Medgadget: What are the advantages of the system as a training tool?
Kevin King: Traditional, manikin-based simulation requires that the instructor “paint the picture” for the student. That is, tell the student what the simulated patient is doing, what they look like and how they react to treatments. Not only does this diminish the realism of the simulation, but it does not challenge the student’s decision-making. By telling the student that something is changing, the instructor is, in essence, telling them the change is significant. The student does not learn how to recognize what the patient is telling them through their appearance and actions.
With PerSim, the student is engaged with a simulation that can display the patient’s condition with dynamic realism. What I mean by that is that we can start with a patient who is having trouble breathing and depending on the student’s actions, we can increase the respiratory distress, make the patient diaphoretic or cyanotic, all without saying a word to the student. They must exercise their skills in rapid, accurate visual assessment of the patient’s condition and incorporate that into their decision-making.
Medgadget: How have staff responded to using the system? Has it made training easier?
Kevin King: Our system is in use in several colleges today and the response has been overwhelmingly positive. It is being used to teach paramedics clinical assessment skills, emergency medicine residents critical decision-making and to train interprofessional teams better collaborative skills.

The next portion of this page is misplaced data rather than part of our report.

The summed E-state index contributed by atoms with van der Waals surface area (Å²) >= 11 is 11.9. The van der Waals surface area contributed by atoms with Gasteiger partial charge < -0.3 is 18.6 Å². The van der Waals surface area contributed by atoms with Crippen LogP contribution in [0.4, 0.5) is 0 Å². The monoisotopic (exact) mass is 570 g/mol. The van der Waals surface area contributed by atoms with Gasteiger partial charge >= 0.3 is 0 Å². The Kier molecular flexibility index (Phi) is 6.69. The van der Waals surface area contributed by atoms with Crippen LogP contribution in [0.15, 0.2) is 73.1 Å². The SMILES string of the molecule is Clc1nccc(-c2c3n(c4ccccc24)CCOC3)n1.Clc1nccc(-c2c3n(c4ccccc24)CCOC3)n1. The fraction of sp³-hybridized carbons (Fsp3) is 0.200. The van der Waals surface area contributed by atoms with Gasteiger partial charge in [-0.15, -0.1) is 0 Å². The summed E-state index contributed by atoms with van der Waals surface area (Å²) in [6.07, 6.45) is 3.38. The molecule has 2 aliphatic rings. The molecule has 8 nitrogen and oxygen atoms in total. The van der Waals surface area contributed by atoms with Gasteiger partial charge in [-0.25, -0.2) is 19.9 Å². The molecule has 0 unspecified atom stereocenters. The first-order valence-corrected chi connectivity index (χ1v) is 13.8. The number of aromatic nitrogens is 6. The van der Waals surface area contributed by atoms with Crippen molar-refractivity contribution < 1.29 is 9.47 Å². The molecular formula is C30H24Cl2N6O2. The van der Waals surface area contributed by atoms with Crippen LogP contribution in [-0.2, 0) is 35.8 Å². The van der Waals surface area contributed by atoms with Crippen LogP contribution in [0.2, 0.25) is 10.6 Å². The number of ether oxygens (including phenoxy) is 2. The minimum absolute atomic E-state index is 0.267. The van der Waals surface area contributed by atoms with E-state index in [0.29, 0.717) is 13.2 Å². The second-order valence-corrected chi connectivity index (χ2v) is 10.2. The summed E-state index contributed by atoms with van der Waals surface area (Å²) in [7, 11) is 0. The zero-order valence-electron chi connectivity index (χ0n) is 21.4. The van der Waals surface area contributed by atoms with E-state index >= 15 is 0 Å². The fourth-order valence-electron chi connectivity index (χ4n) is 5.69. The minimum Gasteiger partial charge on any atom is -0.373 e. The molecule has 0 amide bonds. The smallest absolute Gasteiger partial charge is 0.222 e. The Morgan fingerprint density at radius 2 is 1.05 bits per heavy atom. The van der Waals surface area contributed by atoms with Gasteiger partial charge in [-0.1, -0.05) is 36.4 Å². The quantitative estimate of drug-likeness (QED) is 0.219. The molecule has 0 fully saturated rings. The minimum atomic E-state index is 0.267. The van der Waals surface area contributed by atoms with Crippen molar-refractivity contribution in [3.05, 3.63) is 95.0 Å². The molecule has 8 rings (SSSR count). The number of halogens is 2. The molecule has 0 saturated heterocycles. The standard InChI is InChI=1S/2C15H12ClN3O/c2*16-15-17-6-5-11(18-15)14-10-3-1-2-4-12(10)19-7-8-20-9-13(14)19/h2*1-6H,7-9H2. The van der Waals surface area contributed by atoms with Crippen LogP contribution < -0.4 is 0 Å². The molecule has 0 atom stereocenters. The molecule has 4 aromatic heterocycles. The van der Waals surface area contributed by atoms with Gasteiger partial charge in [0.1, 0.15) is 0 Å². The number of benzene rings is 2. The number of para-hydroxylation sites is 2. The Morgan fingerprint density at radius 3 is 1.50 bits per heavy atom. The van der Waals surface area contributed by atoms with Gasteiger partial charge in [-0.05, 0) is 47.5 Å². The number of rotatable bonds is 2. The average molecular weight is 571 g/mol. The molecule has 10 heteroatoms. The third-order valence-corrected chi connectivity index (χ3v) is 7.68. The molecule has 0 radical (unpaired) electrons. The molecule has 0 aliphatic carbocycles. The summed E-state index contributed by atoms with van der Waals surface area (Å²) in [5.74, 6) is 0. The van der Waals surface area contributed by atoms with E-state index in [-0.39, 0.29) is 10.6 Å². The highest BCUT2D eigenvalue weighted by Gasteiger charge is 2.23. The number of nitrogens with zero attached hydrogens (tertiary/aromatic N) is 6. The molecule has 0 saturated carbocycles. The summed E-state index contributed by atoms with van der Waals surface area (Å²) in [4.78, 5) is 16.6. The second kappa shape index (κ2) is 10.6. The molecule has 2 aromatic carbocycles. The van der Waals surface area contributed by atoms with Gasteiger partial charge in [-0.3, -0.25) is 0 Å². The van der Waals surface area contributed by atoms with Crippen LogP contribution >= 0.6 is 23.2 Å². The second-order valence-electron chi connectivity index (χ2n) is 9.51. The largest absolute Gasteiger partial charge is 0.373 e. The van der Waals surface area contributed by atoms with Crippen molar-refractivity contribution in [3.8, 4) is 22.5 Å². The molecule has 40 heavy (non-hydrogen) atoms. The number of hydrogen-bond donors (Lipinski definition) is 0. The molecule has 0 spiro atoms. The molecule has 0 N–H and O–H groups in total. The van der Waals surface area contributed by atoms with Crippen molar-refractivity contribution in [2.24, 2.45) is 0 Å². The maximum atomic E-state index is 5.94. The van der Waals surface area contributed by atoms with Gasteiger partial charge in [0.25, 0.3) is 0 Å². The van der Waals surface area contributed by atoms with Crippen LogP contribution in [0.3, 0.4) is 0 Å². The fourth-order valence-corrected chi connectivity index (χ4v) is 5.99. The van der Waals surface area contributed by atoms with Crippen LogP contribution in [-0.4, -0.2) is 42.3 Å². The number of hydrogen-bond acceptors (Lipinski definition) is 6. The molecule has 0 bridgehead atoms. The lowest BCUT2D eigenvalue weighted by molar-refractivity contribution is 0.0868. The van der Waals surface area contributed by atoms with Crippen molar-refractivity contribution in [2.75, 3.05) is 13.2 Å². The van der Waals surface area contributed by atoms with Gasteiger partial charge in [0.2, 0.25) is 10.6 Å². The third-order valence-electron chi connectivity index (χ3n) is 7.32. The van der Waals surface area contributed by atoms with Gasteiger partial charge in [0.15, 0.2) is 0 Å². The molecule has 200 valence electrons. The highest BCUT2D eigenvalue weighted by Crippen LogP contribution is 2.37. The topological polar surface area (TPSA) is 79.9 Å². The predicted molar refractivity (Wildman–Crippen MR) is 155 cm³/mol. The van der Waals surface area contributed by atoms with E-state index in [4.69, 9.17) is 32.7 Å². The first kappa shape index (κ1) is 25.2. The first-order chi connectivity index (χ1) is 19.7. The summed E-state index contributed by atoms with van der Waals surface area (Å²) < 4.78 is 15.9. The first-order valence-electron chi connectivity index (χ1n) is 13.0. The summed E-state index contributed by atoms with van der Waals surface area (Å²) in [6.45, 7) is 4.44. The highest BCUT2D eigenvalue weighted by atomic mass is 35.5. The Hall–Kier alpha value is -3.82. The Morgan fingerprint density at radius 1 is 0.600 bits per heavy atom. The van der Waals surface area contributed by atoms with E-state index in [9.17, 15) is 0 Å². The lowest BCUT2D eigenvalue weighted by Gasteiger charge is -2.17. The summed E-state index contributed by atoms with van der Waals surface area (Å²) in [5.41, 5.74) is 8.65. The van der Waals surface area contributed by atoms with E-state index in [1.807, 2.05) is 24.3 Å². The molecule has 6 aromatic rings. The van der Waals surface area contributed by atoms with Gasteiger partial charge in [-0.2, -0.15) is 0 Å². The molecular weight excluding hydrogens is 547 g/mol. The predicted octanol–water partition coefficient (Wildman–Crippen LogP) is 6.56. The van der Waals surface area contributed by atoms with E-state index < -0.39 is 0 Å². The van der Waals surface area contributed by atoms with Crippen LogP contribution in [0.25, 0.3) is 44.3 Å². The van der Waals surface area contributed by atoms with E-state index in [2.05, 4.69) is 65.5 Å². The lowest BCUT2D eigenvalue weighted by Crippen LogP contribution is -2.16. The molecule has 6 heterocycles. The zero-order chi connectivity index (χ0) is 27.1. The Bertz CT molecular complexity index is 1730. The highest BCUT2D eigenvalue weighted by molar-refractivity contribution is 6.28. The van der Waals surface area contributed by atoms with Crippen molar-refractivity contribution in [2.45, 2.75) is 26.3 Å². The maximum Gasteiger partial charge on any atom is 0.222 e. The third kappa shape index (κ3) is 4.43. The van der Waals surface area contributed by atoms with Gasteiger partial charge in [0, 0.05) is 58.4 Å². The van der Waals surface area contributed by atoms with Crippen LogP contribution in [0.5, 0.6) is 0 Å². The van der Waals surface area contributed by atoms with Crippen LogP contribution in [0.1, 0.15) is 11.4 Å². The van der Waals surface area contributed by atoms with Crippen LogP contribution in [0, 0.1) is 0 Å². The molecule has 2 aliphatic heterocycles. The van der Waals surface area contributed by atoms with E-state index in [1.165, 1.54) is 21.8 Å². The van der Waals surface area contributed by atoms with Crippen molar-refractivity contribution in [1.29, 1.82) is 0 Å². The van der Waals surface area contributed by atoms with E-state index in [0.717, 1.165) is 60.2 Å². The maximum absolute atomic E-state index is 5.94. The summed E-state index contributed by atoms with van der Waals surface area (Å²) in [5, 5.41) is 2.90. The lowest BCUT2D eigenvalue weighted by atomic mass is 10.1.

Medgadget: Please give us an overview of the future military medicine training applications for PerSim, as per the new contract with the US army, and relevant new training simulations.
Kevin King: This contract expands our capabilities into military medicine and battlefield care. The modules we are developing under this contract will simulate typical battlefield and mass casualty injuries – extremity injuries, blood loss, bullet wounds and more. In addition, the modules could present multiple patients in one module – an essential cognitive training element that will help soldiers be prepared if they are presented with a mass-casualty scenario. Our intent is to empower our soldiers with the cognitive tools they need so they are better prepared to care for wounded comrades on the battlefield.
Link: MedCognition homepage…